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Retirements sap building industry

U. Earl Dunn

A few weeks ago, two longtime construction superintendents at Reno-based Q&D Construction, Inc., hung up their hard hats, grabbed their 401(k) investments and walked out the door for the last time.

While Q&D officials wished the two health and happiness in their retirement years, they had mixed feelings about the event.

“It’s killing us,” commented Sheila Hlubecek, communications director for the firm.

“These are huge losses and we are quite alarmed about the trend.”

Hlubecek says the company was losing its most experienced superintendent who had 45 years in the industry and another with 30 years of experience.

She said the company and, indeed, the entire construction trades industry is quite concerned because there are not enough people flowing into the industry to make up the workforce shortage.

“We are not seeing enough new, promising apprentices coming into the system to take over from the more capable craftsmen who will move up to fill the supervisory positions,” she says.

Q&D is not alone.

The Associated General Contractors, the nation’s largest and oldest construction trade association, estimates that by the year 2008, there will be a shortage of 1 million construction trades workers in the U.S.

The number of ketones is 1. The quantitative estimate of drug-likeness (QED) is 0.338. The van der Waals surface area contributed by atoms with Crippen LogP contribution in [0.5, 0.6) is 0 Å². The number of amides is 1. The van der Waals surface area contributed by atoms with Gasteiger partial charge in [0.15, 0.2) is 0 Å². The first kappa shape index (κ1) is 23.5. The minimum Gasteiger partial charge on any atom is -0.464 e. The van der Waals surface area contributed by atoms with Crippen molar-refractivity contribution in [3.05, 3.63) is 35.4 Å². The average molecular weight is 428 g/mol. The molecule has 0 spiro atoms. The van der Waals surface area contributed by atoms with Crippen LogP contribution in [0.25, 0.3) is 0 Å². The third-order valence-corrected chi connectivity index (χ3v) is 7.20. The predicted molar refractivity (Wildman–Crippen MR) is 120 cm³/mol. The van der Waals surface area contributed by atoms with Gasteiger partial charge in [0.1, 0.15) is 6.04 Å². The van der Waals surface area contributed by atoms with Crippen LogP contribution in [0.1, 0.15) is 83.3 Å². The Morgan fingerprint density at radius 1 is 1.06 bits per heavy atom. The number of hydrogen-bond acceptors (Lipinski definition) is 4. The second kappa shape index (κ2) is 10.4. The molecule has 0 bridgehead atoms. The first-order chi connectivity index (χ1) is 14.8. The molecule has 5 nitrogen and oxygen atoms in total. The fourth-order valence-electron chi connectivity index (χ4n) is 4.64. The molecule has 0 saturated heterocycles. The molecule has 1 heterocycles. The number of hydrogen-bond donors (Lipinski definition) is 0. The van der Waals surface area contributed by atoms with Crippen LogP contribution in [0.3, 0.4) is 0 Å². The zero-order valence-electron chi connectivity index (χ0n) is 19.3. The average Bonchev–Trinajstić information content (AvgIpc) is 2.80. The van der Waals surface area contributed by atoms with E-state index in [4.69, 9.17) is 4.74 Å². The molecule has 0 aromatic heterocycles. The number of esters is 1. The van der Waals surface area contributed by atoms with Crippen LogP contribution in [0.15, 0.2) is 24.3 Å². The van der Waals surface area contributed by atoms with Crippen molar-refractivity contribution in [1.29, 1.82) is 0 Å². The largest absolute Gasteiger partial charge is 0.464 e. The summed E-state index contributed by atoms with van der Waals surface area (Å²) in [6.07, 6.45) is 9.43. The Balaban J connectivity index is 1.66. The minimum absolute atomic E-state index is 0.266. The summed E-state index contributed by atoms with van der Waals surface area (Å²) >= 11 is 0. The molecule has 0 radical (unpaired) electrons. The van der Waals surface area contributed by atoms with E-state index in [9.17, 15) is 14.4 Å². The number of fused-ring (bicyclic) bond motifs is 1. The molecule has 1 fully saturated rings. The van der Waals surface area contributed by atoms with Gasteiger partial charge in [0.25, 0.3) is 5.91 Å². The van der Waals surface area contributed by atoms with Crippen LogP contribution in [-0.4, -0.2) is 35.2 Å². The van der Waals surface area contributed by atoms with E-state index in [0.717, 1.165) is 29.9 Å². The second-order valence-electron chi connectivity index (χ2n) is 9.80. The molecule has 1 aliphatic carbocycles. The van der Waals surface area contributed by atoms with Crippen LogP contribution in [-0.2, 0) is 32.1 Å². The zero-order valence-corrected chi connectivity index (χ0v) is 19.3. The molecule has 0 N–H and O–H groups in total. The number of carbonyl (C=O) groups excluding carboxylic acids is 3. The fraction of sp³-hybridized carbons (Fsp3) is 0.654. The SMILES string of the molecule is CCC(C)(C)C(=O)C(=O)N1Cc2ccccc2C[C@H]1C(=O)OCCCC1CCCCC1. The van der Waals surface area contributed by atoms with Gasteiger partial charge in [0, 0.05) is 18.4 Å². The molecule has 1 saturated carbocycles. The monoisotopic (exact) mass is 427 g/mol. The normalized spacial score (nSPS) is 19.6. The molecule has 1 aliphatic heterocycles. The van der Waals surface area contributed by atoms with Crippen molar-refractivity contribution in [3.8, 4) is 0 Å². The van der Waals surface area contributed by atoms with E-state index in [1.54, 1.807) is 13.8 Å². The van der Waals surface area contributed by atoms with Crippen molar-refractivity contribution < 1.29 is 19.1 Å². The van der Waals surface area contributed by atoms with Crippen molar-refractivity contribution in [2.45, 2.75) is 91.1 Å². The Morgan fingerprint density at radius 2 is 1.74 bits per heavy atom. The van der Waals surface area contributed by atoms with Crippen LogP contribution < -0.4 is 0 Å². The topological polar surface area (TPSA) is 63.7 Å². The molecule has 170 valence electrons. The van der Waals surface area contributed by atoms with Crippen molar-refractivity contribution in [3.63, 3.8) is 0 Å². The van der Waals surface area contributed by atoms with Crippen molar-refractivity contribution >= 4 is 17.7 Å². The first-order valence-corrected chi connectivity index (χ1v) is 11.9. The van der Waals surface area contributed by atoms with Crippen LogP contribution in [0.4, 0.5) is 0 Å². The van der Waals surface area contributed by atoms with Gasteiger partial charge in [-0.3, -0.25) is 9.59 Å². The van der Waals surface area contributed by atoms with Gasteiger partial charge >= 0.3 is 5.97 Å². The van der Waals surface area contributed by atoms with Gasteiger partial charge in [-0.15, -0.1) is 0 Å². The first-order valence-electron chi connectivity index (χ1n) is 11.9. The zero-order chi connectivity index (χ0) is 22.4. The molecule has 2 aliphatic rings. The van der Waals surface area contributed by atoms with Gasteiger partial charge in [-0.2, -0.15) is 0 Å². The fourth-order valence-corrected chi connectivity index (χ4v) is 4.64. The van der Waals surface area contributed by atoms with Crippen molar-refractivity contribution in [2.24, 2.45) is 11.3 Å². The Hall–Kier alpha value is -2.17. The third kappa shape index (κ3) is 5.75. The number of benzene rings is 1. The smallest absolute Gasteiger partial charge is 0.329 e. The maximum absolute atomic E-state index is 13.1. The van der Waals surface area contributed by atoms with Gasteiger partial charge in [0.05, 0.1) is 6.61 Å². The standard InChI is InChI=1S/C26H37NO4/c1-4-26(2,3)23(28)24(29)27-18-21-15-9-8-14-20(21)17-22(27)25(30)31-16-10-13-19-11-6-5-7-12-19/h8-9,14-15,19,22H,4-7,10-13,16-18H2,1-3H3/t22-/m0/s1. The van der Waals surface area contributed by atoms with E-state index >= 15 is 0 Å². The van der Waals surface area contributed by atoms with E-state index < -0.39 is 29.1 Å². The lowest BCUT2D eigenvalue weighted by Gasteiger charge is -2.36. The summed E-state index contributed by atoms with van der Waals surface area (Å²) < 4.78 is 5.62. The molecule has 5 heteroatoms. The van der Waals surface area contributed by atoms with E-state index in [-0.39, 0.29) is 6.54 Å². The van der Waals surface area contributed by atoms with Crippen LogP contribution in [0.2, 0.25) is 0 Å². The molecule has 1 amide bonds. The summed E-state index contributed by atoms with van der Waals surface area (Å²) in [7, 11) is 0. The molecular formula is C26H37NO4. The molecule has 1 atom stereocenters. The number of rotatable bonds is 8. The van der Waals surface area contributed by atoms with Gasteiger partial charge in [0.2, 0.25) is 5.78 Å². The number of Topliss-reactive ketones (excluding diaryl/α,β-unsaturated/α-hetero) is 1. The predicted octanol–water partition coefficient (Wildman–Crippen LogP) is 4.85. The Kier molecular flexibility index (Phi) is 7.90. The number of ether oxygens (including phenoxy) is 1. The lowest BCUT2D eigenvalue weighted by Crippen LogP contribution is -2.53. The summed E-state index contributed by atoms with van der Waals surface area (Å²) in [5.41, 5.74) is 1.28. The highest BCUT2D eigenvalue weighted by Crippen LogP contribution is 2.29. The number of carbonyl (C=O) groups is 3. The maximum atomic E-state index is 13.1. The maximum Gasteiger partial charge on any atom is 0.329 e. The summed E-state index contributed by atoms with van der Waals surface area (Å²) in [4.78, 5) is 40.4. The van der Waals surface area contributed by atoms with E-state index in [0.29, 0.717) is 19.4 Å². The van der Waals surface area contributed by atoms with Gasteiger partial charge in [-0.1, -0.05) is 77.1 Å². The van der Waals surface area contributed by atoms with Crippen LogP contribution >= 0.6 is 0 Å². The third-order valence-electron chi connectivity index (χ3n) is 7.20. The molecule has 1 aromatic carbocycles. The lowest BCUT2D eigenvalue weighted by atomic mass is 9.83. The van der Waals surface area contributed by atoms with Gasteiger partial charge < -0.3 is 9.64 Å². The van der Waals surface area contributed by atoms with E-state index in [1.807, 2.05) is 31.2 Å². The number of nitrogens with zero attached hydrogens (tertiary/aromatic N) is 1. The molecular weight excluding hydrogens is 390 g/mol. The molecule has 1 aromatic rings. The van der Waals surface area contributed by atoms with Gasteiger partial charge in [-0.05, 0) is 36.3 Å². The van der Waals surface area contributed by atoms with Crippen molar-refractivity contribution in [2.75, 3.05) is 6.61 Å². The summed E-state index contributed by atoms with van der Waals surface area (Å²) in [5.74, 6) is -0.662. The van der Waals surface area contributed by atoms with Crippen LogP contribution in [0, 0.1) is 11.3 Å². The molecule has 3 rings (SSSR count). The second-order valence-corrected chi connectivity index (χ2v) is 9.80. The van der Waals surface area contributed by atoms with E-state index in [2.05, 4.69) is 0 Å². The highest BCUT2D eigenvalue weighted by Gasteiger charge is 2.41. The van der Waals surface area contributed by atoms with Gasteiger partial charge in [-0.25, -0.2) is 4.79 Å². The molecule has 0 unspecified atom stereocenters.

Justin Potter, communications director for the AGC’s chapter in Reno, says the average skilled construction worker today is approximately 48 years old.

This compares to an average age just two decades ago of the mid to upper 30s.

Clearly, he says, the workforce is aging, and too few are showing interest in entering the construction trades industry.

The homebuilding industry, too, is experiencing shortages.

Robert G.

Jones, outgoing executive officer for the Builders Association of Northern Nevada, says all of the construction trade associations are setting their sights on the schools to help foster a renewed interest among students in the business.

“There’s no doubt about it,” he says.

“There has long been a stigma attached to our industry.

It’s perceived as pure blue collar and seen by some as jobs one can get if they don’t make it through college with a four-year degree in mathematics or computer science.

Many of these key positions in both the homebuilding and the general construction trades industry do pay quite well.

A lot of your journeymen make $60,000 a year or more.”

The AGC and the homebuilders groups recognize that reaching out to students at an early age may provide one of the answers in creating a steady labor pool flow into the construction trades.

“The AGC did a survey about a decade ago and discovered that by the fifth grade, students will begin to think about the kind of careers that are out there,” says AGC’s Potter.

“When we surveyed a group of fifth grade students in the early 1990s, we were stunned to learn that the construction trades industry ranked next to last, right above the adult entertainment business.”

Kids, he says, may not make up their minds about what career they will pursue at the fifth grade level, “… but we’ve discovered that they will eliminate certain options. What we are doing today is to at least get them to keep their objectivity when it comes to our industry.”

As a result, the AGC teamed up with Scholastic, Inc., the nation’s premier educational materials publishing company.

Together, they developed supplemental educational kits across the country to be provided free of charge to teachers.

The kits teach students about the many different careers in construction and do so in a hands-on and hopefully fun manner.